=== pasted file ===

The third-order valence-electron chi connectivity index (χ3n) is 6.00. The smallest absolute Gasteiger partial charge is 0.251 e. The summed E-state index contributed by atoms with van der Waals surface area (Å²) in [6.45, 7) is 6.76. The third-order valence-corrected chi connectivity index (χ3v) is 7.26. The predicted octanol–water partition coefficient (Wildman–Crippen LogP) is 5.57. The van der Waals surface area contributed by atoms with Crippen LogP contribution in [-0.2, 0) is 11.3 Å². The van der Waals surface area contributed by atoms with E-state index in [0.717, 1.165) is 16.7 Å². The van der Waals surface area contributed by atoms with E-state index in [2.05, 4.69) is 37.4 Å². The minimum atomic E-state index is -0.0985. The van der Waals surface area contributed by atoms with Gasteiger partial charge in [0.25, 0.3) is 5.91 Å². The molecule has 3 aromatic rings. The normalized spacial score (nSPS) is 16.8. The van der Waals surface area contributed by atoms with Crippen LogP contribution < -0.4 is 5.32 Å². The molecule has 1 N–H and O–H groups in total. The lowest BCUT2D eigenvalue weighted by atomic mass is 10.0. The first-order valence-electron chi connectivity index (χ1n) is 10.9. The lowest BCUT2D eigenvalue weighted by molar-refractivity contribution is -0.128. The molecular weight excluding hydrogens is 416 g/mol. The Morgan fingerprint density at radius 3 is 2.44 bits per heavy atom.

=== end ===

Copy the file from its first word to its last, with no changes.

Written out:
The third-order valence-electron chi connectivity index (χ3n) is 6.00. The smallest absolute Gasteiger partial charge is 0.251 e. The summed E-state index contributed by atoms with van der Waals surface area (Å²) in [6.45, 7) is 6.76. The third-order valence-corrected chi connectivity index (χ3v) is 7.26. The predicted octanol–water partition coefficient (Wildman–Crippen LogP) is 5.57. The van der Waals surface area contributed by atoms with Crippen LogP contribution in [-0.2, 0) is 11.3 Å². The van der Waals surface area contributed by atoms with E-state index in [0.717, 1.165) is 16.7 Å². The van der Waals surface area contributed by atoms with E-state index in [2.05, 4.69) is 37.4 Å². The minimum atomic E-state index is -0.0985. The van der Waals surface area contributed by atoms with Gasteiger partial charge in [0.25, 0.3) is 5.91 Å². The molecule has 3 aromatic rings. The normalized spacial score (nSPS) is 16.8. The van der Waals surface area contributed by atoms with Crippen LogP contribution < -0.4 is 5.32 Å². The molecule has 1 N–H and O–H groups in total. The lowest BCUT2D eigenvalue weighted by atomic mass is 10.0. The first-order valence-electron chi connectivity index (χ1n) is 10.9. The lowest BCUT2D eigenvalue weighted by molar-refractivity contribution is -0.128. The molecular weight excluding hydrogens is 416 g/mol. The Morgan fingerprint density at radius 3 is 2.44 bits per heavy atom.